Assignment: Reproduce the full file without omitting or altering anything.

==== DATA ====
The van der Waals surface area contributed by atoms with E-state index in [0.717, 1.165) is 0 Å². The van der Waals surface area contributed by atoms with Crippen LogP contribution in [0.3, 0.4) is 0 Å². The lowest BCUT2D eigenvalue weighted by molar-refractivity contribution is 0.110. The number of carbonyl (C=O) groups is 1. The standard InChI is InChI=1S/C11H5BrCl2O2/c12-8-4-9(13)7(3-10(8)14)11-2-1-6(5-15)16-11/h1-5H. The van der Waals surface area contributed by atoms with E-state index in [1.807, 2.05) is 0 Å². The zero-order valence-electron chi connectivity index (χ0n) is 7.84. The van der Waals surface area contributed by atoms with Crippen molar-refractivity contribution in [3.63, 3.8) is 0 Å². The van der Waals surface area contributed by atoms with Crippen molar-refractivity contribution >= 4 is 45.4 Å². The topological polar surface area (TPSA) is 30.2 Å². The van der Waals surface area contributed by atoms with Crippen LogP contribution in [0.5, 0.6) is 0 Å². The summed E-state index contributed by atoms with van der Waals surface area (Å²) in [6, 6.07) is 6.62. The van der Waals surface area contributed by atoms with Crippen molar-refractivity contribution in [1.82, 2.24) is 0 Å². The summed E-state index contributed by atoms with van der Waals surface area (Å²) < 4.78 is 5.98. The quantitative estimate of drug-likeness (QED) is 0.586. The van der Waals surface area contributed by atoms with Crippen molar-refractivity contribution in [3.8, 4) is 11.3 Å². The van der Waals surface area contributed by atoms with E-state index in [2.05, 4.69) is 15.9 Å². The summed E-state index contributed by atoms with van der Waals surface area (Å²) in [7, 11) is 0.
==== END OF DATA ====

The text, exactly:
The van der Waals surface area contributed by atoms with E-state index in [0.717, 1.165) is 0 Å². The van der Waals surface area contributed by atoms with Crippen LogP contribution in [0.3, 0.4) is 0 Å². The lowest BCUT2D eigenvalue weighted by molar-refractivity contribution is 0.110. The number of carbonyl (C=O) groups is 1. The standard InChI is InChI=1S/C11H5BrCl2O2/c12-8-4-9(13)7(3-10(8)14)11-2-1-6(5-15)16-11/h1-5H. The van der Waals surface area contributed by atoms with E-state index in [1.807, 2.05) is 0 Å². The zero-order valence-electron chi connectivity index (χ0n) is 7.84. The van der Waals surface area contributed by atoms with Crippen molar-refractivity contribution in [3.63, 3.8) is 0 Å². The van der Waals surface area contributed by atoms with Crippen molar-refractivity contribution >= 4 is 45.4 Å². The topological polar surface area (TPSA) is 30.2 Å². The van der Waals surface area contributed by atoms with Crippen LogP contribution in [0.5, 0.6) is 0 Å². The summed E-state index contributed by atoms with van der Waals surface area (Å²) in [6, 6.07) is 6.62. The van der Waals surface area contributed by atoms with Crippen molar-refractivity contribution in [1.82, 2.24) is 0 Å². The summed E-state index contributed by atoms with van der Waals surface area (Å²) < 4.78 is 5.98. The quantitative estimate of drug-likeness (QED) is 0.586. The van der Waals surface area contributed by atoms with Crippen molar-refractivity contribution in [3.8, 4) is 11.3 Å². The van der Waals surface area contributed by atoms with E-state index in [2.05, 4.69) is 15.9 Å². The summed E-state index contributed by atoms with van der Waals surface area (Å²) in [7, 11) is 0.